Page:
By Samantha Gilliams
Oral health care in India is a national issue. With approximately 95% (800 million) of India’s population lacking in oral care, French dentist, Dr. Jacques Verré, decided to ditch his job in Angers, France and move to Auroville, India to get to work. He opened up Auroville Dental Centre Education Research and Rural Action (ADCERRA) in 1982 and felt motivated to become “the dentist of Auroville.”
The clinic is a 15 minute drive from Auroville’s center, set amongst other local businesses and village residencies. A dirt road is taken to reach the clinic, where there is a small building fit with three treatment rooms. Each room is equipped with Japanese furniture designed in order for the practitioner and patient to be physically comfortable. The practitioner sits behind the head of the patient, while the patient lies relaxed on a horizontal flat bed.
Auroville Dental Clinic has treated over 25,000 people within Auroville and the Bio-region (at their second clinic for villagers) with the help of 10 village women whom he trained. He taught them how to do dental checkups, teeth cleaning, and fill small cavities by hand. In order to work in the clinic as a villager, one must be a married woman who can read and write Tamil. I understood the reasoning for reading and writing as inherent in a clinical environment, however I was curious as to why only married women were hired?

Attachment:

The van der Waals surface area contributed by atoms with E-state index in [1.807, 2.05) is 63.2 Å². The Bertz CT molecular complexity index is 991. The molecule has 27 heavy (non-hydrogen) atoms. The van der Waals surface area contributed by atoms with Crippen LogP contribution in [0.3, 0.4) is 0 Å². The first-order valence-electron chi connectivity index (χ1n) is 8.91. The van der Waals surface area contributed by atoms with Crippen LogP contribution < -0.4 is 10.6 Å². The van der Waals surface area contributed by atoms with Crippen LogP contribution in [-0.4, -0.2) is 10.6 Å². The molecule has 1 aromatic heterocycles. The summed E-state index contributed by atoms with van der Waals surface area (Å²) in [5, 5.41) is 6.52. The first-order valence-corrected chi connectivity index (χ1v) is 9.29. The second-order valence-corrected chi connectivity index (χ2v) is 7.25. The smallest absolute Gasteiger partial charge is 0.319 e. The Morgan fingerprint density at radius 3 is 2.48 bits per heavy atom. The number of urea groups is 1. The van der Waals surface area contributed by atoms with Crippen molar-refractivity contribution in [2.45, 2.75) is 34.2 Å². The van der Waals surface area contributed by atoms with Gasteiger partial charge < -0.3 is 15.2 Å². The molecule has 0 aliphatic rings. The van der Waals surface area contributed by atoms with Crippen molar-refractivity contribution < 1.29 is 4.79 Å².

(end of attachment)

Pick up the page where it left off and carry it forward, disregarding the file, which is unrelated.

Jacques described how in rural Indian society, men clinically treating women is taboo, nevertheless in their mouth. He explained that they (patients and practitioners) prefer this job to be done by “women because women are mothers… They have softer hands and a more relaxed attitude.” Indian women have the potential to successfully treat 76% of India’s population who need dental care with their dispatching of dental knowledge.
Not only is Jacques challenging the gender roles in Indian society by empowering women through dentistry, he is also (positively) disrupting the caste system. For example, when someone from a higher caste needs a dental service, a practitioner from a lower caste may be the one sticking their fingers in their mouths (and visa-versa). Thus, there is an unspoken trust and will to help and receive care from/by all castes.
But, even though Jacques and the 10 village women are actively working towards public oral health from their clinics, the awareness in the villages is “almost zero.” Jacques and his team hope to figure out a simpler way to teach the villagers and demystify the fear that a large majority of rural Indian have around professional health care.